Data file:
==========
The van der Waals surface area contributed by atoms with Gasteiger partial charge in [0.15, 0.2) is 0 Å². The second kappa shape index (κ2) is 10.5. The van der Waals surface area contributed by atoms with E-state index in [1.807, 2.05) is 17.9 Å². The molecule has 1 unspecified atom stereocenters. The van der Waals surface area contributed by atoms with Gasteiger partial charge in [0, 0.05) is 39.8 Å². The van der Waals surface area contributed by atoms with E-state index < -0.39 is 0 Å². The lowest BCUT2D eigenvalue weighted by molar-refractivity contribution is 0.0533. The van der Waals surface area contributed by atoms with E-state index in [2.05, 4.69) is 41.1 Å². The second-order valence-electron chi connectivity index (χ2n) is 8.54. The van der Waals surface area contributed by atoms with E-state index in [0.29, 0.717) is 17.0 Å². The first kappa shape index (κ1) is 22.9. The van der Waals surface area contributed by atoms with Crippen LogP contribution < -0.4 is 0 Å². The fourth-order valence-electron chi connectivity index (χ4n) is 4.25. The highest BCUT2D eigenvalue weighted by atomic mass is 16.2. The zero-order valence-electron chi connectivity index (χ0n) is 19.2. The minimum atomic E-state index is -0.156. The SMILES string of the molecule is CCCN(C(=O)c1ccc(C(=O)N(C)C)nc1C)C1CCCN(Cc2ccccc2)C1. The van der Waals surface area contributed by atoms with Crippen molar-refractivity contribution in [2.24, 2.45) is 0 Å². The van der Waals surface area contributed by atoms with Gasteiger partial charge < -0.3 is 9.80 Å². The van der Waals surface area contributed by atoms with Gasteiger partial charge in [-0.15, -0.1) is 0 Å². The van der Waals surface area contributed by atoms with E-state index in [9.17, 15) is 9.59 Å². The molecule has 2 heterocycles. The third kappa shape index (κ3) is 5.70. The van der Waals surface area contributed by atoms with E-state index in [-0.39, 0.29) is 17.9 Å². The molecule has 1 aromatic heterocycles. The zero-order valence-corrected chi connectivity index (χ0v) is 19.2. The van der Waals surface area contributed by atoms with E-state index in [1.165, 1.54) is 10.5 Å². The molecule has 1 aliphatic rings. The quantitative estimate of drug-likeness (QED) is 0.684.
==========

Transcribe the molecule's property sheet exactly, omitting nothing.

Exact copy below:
The van der Waals surface area contributed by atoms with Gasteiger partial charge in [0.15, 0.2) is 0 Å². The second kappa shape index (κ2) is 10.5. The van der Waals surface area contributed by atoms with E-state index in [1.807, 2.05) is 17.9 Å². The molecule has 1 unspecified atom stereocenters. The van der Waals surface area contributed by atoms with Gasteiger partial charge in [0, 0.05) is 39.8 Å². The van der Waals surface area contributed by atoms with E-state index < -0.39 is 0 Å². The lowest BCUT2D eigenvalue weighted by molar-refractivity contribution is 0.0533. The van der Waals surface area contributed by atoms with E-state index in [2.05, 4.69) is 41.1 Å². The second-order valence-electron chi connectivity index (χ2n) is 8.54. The van der Waals surface area contributed by atoms with E-state index in [0.29, 0.717) is 17.0 Å². The first kappa shape index (κ1) is 22.9. The van der Waals surface area contributed by atoms with Crippen LogP contribution < -0.4 is 0 Å². The fourth-order valence-electron chi connectivity index (χ4n) is 4.25. The highest BCUT2D eigenvalue weighted by atomic mass is 16.2. The zero-order valence-electron chi connectivity index (χ0n) is 19.2. The minimum atomic E-state index is -0.156. The SMILES string of the molecule is CCCN(C(=O)c1ccc(C(=O)N(C)C)nc1C)C1CCCN(Cc2ccccc2)C1. The van der Waals surface area contributed by atoms with Crippen molar-refractivity contribution in [2.24, 2.45) is 0 Å². The van der Waals surface area contributed by atoms with Gasteiger partial charge < -0.3 is 9.80 Å². The van der Waals surface area contributed by atoms with Gasteiger partial charge in [-0.15, -0.1) is 0 Å². The van der Waals surface area contributed by atoms with E-state index in [9.17, 15) is 9.59 Å². The molecule has 2 heterocycles. The third kappa shape index (κ3) is 5.70. The van der Waals surface area contributed by atoms with E-state index in [-0.39, 0.29) is 17.9 Å². The molecule has 1 aromatic heterocycles. The zero-order valence-corrected chi connectivity index (χ0v) is 19.2. The van der Waals surface area contributed by atoms with E-state index in [1.165, 1.54) is 10.5 Å². The molecule has 1 aliphatic rings. The quantitative estimate of drug-likeness (QED) is 0.684.